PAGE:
Lab tests and the patient experience

The other major challenge in autoimmune disease research is the lack of comprehensive patient information. People with autoimmune diseases tend to have many symptoms that aren’t alleviated by standard medical treatment. As a result, many individuals start doing research on their own to see if diet, lifestyle changes, supplements, and more can make a positive impact on their quality of life.

Image Credit: AICS

Citizen scientists track key parameters on the AICS app, helping provide insight into autoimmune diseases (Image Credit: AICS)

The disconnect occurs because researchers and healthcare providers are unable to effectively access a scientific, well organized form of individual information. There is currently no lab test or combination of tests that can account for the myriad symptoms and treatments that patients experience throughout their time outside of the doctor’s office. The problem is somewhat cyclical – research is stifled by inefficient organization of disease information and patients can’t centralize their information without new research technology that addresses the entirety of their condition. How can we make progress?

Like a Pedometer for the 21st Century

With the AICS app, patients will be able to track everything they’re trying and study how it affects their symptoms and lab tests in detail. While they focus on tracking their daily progress, we’ll be aggregating the data across everyone who uses the app (anonymously and privately) giving them immediate access to real statistics based on real data. This app helps citizen scientists manage their autoimmune diseases right away, while applying the data they provide to make progress for the entire autoimmune community.

Citizen science can play a key role in finding cures to autoimmune diseases. Through seeing what people with autoimmune diseases are going through and trying on a daily basis, we take the first step toward understanding how to solve the mystery behind these illnesses. The AICS app is currently under development and our first beta release happened on May 22nd. Want to be a beta user? Sign up here. We hope to see you join us as a citizen scientist today.


Vivek Mandan is a software engineer by trade and helped design the Autoimmune Citizen Science app. He was diagnosed with Hashimoto’s Thyroiditis, an autoimmune disease at the age of 12. He understands what people with chronic illnesses go through on a daily basis and strongly believes in the power of tracking software and big data to help people with chronic illnesses on their journey to health.

Citizen Science for Bat Fans!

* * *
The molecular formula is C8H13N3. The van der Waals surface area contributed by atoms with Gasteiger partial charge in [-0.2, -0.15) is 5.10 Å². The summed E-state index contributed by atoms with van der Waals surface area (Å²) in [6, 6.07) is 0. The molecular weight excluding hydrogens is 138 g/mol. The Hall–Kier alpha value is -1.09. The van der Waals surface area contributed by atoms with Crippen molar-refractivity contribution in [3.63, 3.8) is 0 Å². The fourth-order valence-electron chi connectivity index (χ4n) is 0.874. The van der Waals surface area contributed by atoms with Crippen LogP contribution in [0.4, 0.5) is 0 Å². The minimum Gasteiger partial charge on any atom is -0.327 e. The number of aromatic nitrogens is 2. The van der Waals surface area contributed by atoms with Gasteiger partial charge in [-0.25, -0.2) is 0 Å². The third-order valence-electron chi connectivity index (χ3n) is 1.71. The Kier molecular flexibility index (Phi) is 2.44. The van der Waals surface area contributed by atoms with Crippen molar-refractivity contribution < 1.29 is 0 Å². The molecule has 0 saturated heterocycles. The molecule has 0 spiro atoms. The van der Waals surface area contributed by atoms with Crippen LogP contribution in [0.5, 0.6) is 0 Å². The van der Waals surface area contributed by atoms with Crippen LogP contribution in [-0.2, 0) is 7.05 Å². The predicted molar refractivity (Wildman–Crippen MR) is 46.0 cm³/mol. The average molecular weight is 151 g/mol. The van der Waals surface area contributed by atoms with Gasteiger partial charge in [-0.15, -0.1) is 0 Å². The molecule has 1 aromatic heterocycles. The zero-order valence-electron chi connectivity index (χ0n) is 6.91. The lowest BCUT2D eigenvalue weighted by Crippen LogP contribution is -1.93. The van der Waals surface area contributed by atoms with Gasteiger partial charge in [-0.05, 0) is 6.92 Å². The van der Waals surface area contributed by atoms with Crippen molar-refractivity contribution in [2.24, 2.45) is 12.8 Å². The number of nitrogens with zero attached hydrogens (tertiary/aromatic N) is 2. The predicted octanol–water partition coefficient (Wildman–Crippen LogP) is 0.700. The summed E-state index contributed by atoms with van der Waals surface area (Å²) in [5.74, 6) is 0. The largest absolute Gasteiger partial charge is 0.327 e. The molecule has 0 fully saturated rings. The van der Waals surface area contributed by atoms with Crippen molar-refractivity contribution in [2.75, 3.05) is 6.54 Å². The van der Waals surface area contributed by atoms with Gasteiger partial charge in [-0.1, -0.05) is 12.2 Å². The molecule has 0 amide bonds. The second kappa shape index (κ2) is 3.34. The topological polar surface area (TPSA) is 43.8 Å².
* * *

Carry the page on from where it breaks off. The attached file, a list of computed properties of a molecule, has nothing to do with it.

By Eva Lewandowski May 26th, 2016 at 7:36 pm | Comment

Photo: USFWS
Those Elusive Flying Mammals!

Bats can be tricky to spot and observe but let’s try because they need our help.  As disease, habitat loss, and climate change decimate some bat populations, we can help scientists monitor and protect them.

Below, our editors highlight five bat-related citizen projects from around the globe.

Find more than 1,600 projects and events in the SciStarter Global Project Finder.
Cheers!
The SciStarter Team

Read the rest of this entry »

Citizen Science: Empowering a Robust National Effort

By Darlene Cavalier May 20th, 2016 at 12:37 pm | Comment

acs citizen science congress
Citizen Science: Empowering a Robust National Effort
Tuesday, June 7, 2016 12:00 PM – 1:30 PM EDT

with Honorary Co-Hosts
Sen. Steve Daines (R-MT) and Sen. Chris Coons (D-DE)

June 7, 2016, Noon – 1:30 p.m., Russell Senate Office Building, SR-385

Anyone can learn how to use the scientific method in ways that contribute to investigations of how nature works and applying that understanding to develop new technologies. As professional scientists explore the universe, they find instances and places where more hands, eyes, and voices are needed to collect, analyze, and report data: Examples include documenting the biology and chemistry around rivers and lakes, monitoring the weather in sparsely populated regions, or logging the daily course of a disease or exercise regimen. Citizen scientists are increasingly answering the call, be it as enthusiastic hobbyists, STEM students augmenting their learning, or empowered friends and family of medical patients. This panel will discuss how various citizens are enhancing the nation’s scientific enterprise as well as ensuring that the government maximizes its benefits while avoiding any negative impact on the progress of science.

Moderator
Jamie L. Vernon, Sigma Xi and American Scientist

Panel
Darlene Cavalier, Arizona State University, SciStarter
Sophia Liu, United States Geological Survey
David Rabkin, Museum of Science, Boston
Andrew “Andy” Torelli, Bowling Green State University

RSVP to http://bit.ly/acsscicon-citsciRSVP
www.acs.org/science_congress
science_congress@acs.org